Immigration law in 2022: What can we expect?

On Behalf of | Feb 3, 2022 | Business Immigration, Family Immigration

There is no doubt that the U.S. immigration system is currently facing serious issues, many of which were exacerbated by the COVID-19 pandemic.

The current administration has promised to prioritize immigration reform and provide much-needed relief since entering the White House. After one year at the helm, how has U.S. immigration policy changed? What relief do we have to look forward to as we enter 2022?

Immigration changes in 2021

Some of the first actions the Biden administration took to ease immigration burdens involved reversing Trump-era policies and restrictions. In February and March, President Biden released several executive orders that lifted limitations placed by the previous administration – promising relief for H-1B visa holders, foreign workers seeking a visa, lower-income applicants and certain spouses and dependents of visa holders.

As the year progressed, the Biden administration opened several doors for more applicants to enter the United States. The International Entrepreneur Parole Program was re-introduced over the summer, resuming an Obama-era program that appealed to foreign entrepreneurs. In September, the U.S. government announced it would raise the refugee cap in the 2022 fiscal year from 15,000 to 125,000.

In addition to the above executive changes, U.S. Citizenship and Immigration Services (USCIS) has taken a range of steps to decrease backlogs and speed up processing times for applicants. While significant bottlenecks remain, the agency has noted that they have made progress in addressing these problems and expect to continue streamlining the system in 2022.

Despite actions the U.S. government has taken, however, there is still much work to be done. According to a Census Bureau report, net international migration to the U.S. was 247,000 between 2020 and 2021. This is a significant decrease from the 477,000 added from 2019 to 2020, and is much less than last decade’s high of 1,049,000 between 2015 and 2016. According to experts, this steady drop in immigration is a result of both COVID-19 travel restrictions and the restrictive policies the U.S. has implemented over the past several years.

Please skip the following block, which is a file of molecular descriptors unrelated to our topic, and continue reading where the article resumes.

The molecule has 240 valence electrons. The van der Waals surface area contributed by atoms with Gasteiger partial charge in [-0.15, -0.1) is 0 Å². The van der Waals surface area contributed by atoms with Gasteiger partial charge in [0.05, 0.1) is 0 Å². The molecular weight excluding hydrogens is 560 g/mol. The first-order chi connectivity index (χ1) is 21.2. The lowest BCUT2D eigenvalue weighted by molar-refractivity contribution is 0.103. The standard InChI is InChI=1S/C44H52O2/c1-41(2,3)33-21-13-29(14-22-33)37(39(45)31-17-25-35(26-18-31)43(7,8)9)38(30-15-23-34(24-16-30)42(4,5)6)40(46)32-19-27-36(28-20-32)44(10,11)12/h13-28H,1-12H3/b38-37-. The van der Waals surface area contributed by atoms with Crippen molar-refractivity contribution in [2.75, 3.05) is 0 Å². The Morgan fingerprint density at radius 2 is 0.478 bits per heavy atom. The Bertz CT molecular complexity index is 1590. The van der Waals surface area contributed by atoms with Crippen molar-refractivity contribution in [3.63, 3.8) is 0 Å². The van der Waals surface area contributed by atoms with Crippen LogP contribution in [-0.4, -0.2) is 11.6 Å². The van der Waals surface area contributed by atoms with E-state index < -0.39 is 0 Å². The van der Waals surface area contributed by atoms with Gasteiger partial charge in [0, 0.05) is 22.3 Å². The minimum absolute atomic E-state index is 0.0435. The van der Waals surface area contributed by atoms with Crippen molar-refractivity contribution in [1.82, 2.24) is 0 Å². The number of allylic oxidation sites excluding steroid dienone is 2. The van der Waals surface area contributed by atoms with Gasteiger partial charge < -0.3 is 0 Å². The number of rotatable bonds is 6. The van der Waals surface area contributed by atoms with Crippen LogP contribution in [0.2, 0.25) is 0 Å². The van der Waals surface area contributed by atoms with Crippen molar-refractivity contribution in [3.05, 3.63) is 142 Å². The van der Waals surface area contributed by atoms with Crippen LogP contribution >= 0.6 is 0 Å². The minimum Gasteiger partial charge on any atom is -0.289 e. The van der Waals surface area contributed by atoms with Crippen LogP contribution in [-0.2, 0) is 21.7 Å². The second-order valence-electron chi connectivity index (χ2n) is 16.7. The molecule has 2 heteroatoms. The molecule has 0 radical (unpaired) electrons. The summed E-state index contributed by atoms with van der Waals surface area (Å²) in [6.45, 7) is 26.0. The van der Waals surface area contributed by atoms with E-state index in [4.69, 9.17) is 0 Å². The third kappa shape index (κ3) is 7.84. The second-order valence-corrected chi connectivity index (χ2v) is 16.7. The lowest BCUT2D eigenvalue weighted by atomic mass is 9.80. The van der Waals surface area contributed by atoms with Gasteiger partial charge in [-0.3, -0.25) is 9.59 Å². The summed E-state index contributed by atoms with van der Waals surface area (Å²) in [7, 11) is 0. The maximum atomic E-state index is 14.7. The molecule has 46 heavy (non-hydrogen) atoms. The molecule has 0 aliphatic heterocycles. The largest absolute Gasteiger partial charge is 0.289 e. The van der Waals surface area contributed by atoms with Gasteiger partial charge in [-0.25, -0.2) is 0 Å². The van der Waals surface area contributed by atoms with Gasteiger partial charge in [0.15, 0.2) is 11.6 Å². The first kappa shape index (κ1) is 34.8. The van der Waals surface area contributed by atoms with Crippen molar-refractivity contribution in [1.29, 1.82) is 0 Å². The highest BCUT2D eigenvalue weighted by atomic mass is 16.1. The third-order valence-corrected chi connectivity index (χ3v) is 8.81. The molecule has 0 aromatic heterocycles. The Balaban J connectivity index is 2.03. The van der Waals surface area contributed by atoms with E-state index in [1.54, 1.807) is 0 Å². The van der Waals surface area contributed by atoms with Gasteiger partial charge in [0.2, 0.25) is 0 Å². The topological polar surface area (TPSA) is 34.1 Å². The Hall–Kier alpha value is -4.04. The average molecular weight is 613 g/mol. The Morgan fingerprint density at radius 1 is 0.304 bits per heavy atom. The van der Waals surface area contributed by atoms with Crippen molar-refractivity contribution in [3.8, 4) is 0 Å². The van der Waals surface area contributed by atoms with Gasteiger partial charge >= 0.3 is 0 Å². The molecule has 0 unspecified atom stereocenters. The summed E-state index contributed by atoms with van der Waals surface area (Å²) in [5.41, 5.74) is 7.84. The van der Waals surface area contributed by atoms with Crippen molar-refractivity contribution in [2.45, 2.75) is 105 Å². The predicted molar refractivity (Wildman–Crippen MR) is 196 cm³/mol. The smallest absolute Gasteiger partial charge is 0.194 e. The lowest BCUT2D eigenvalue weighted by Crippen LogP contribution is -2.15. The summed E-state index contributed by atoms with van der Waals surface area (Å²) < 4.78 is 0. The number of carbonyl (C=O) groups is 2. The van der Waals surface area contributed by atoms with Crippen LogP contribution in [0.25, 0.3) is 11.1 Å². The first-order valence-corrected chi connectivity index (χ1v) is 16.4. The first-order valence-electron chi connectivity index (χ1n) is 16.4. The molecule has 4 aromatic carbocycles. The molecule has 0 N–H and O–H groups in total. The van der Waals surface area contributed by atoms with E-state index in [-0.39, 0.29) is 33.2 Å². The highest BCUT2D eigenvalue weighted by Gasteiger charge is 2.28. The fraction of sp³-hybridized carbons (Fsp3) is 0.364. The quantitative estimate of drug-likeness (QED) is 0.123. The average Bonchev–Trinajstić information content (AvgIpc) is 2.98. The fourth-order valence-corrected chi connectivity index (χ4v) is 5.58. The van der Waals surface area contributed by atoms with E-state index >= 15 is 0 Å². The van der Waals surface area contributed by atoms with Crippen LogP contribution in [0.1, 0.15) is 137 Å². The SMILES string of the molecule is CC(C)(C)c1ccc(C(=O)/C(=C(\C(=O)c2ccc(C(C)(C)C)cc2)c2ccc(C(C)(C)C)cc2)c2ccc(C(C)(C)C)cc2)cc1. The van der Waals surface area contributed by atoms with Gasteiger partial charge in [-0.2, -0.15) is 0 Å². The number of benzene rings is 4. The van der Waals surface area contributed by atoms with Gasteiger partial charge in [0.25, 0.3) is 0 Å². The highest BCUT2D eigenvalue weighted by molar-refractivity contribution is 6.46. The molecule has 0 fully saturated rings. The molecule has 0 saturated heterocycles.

Outlook for 2022

We can expect many of the improvements made during 2021 to be built upon in 2022. The exact outlook for 2022 depends largely on the future of the coronavirus pandemic and the actions taken by government officials. Some potential changes on the horizon may include:

  • Additional changes to the H-1B program. The Biden administration signaled that it will move forward with plans to adjust the H-1B program. The proposed changes include establishing new guidelines for employer site visits, as well as measures to redefine the relationship between employer and H-1B worker. New rules have also been proposed which could result in higher minimum wage levels for H-1B workers, though similar rules have been vacated by federal judges in the past.
  • Additional premium processing. USCIS has announced plans to expand their premium processing service to applicants for employment authorization and certain dependents of H-1B and L-1 workers who wish to amend or change their status. This could help alleviate backlogs for some groups of applicants.
  • Higher filing fees. One unfortunate change lies in the future fee structure for consulate and USCIS services. Some visa application fees at American consulates may rise in 2022, according to a proposed rule from the Department of State. Additionally, USCIS has announced hikes to petition and application filing fees set to take place in March.

Broader-scale immigration reform has been introduced to Congress several times over the past year, though it has been met with harsh resistance in every instance. However, we may see these efforts continue in 2022, which could allow for more significant fixes to the immigration system.